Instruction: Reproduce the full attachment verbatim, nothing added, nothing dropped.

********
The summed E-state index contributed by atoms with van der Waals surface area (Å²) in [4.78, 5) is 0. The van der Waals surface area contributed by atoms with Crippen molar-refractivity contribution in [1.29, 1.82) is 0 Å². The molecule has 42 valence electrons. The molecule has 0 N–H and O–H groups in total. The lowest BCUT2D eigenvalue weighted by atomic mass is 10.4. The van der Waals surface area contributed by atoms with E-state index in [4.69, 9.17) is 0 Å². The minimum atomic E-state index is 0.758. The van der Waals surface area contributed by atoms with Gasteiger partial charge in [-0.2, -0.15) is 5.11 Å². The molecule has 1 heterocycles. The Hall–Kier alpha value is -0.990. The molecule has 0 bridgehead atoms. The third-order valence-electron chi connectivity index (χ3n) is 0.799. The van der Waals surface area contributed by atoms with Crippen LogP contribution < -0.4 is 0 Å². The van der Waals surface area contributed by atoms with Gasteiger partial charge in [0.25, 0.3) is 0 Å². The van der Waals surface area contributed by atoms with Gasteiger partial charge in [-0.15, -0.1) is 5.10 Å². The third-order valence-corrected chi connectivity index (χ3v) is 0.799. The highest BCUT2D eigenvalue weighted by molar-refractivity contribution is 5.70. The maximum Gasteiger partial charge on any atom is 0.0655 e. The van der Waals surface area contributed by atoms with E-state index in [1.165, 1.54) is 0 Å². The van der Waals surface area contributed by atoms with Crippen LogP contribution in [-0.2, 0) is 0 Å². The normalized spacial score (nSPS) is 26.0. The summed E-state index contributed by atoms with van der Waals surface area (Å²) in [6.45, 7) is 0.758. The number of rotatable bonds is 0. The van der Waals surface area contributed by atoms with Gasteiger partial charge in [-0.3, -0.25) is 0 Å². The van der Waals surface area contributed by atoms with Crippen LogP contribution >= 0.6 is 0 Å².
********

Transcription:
The summed E-state index contributed by atoms with van der Waals surface area (Å²) in [4.78, 5) is 0. The van der Waals surface area contributed by atoms with Crippen molar-refractivity contribution in [1.29, 1.82) is 0 Å². The molecule has 42 valence electrons. The molecule has 0 N–H and O–H groups in total. The lowest BCUT2D eigenvalue weighted by atomic mass is 10.4. The van der Waals surface area contributed by atoms with E-state index in [4.69, 9.17) is 0 Å². The minimum atomic E-state index is 0.758. The van der Waals surface area contributed by atoms with Gasteiger partial charge in [-0.2, -0.15) is 5.11 Å². The molecule has 1 heterocycles. The Hall–Kier alpha value is -0.990. The molecule has 0 bridgehead atoms. The third-order valence-electron chi connectivity index (χ3n) is 0.799. The van der Waals surface area contributed by atoms with Crippen LogP contribution < -0.4 is 0 Å². The van der Waals surface area contributed by atoms with Gasteiger partial charge in [0.25, 0.3) is 0 Å². The van der Waals surface area contributed by atoms with Gasteiger partial charge in [-0.15, -0.1) is 5.10 Å². The third-order valence-corrected chi connectivity index (χ3v) is 0.799. The highest BCUT2D eigenvalue weighted by molar-refractivity contribution is 5.70. The maximum Gasteiger partial charge on any atom is 0.0655 e. The van der Waals surface area contributed by atoms with E-state index in [1.165, 1.54) is 0 Å². The van der Waals surface area contributed by atoms with Crippen LogP contribution in [-0.2, 0) is 0 Å². The normalized spacial score (nSPS) is 26.0. The summed E-state index contributed by atoms with van der Waals surface area (Å²) in [6.45, 7) is 0.758. The number of rotatable bonds is 0. The van der Waals surface area contributed by atoms with Gasteiger partial charge in [-0.3, -0.25) is 0 Å². The van der Waals surface area contributed by atoms with Crippen LogP contribution >= 0.6 is 0 Å².